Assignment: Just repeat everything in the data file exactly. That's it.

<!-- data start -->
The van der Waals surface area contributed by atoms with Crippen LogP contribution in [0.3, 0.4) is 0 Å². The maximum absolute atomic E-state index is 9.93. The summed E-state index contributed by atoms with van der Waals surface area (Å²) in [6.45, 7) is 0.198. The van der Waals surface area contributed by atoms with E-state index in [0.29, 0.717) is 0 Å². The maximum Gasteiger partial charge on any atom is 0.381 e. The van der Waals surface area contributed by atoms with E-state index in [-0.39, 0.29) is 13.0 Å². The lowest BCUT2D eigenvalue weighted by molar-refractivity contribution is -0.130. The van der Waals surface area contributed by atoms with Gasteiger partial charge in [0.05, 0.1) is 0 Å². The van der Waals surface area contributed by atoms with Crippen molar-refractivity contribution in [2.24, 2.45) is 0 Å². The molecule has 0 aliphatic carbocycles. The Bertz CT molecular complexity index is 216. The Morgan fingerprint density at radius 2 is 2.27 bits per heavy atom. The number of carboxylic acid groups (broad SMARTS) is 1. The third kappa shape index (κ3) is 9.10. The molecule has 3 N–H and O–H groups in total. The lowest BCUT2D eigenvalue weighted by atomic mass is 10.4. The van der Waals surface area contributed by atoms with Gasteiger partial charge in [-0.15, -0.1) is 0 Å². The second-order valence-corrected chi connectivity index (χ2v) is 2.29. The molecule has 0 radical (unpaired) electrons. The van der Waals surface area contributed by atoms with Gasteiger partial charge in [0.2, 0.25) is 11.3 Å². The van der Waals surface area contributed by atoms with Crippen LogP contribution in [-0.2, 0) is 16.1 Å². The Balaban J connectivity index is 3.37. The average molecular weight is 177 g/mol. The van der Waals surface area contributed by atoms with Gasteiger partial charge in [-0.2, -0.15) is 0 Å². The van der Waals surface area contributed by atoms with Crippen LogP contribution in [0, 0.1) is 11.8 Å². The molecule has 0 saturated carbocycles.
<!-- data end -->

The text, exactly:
The van der Waals surface area contributed by atoms with Crippen LogP contribution in [0.3, 0.4) is 0 Å². The maximum absolute atomic E-state index is 9.93. The summed E-state index contributed by atoms with van der Waals surface area (Å²) in [6.45, 7) is 0.198. The van der Waals surface area contributed by atoms with E-state index in [0.29, 0.717) is 0 Å². The maximum Gasteiger partial charge on any atom is 0.381 e. The van der Waals surface area contributed by atoms with E-state index in [-0.39, 0.29) is 13.0 Å². The lowest BCUT2D eigenvalue weighted by molar-refractivity contribution is -0.130. The van der Waals surface area contributed by atoms with Gasteiger partial charge in [0.05, 0.1) is 0 Å². The van der Waals surface area contributed by atoms with Crippen molar-refractivity contribution in [2.24, 2.45) is 0 Å². The molecule has 0 aliphatic carbocycles. The Bertz CT molecular complexity index is 216. The Morgan fingerprint density at radius 2 is 2.27 bits per heavy atom. The number of carboxylic acid groups (broad SMARTS) is 1. The third kappa shape index (κ3) is 9.10. The molecule has 3 N–H and O–H groups in total. The lowest BCUT2D eigenvalue weighted by atomic mass is 10.4. The van der Waals surface area contributed by atoms with Gasteiger partial charge in [-0.15, -0.1) is 0 Å². The second-order valence-corrected chi connectivity index (χ2v) is 2.29. The molecule has 0 radical (unpaired) electrons. The van der Waals surface area contributed by atoms with Gasteiger partial charge in [0.2, 0.25) is 11.3 Å². The van der Waals surface area contributed by atoms with Crippen LogP contribution in [-0.2, 0) is 16.1 Å². The Balaban J connectivity index is 3.37. The average molecular weight is 177 g/mol. The van der Waals surface area contributed by atoms with Gasteiger partial charge in [-0.2, -0.15) is 0 Å². The van der Waals surface area contributed by atoms with Crippen LogP contribution in [0, 0.1) is 11.8 Å². The molecule has 0 saturated carbocycles.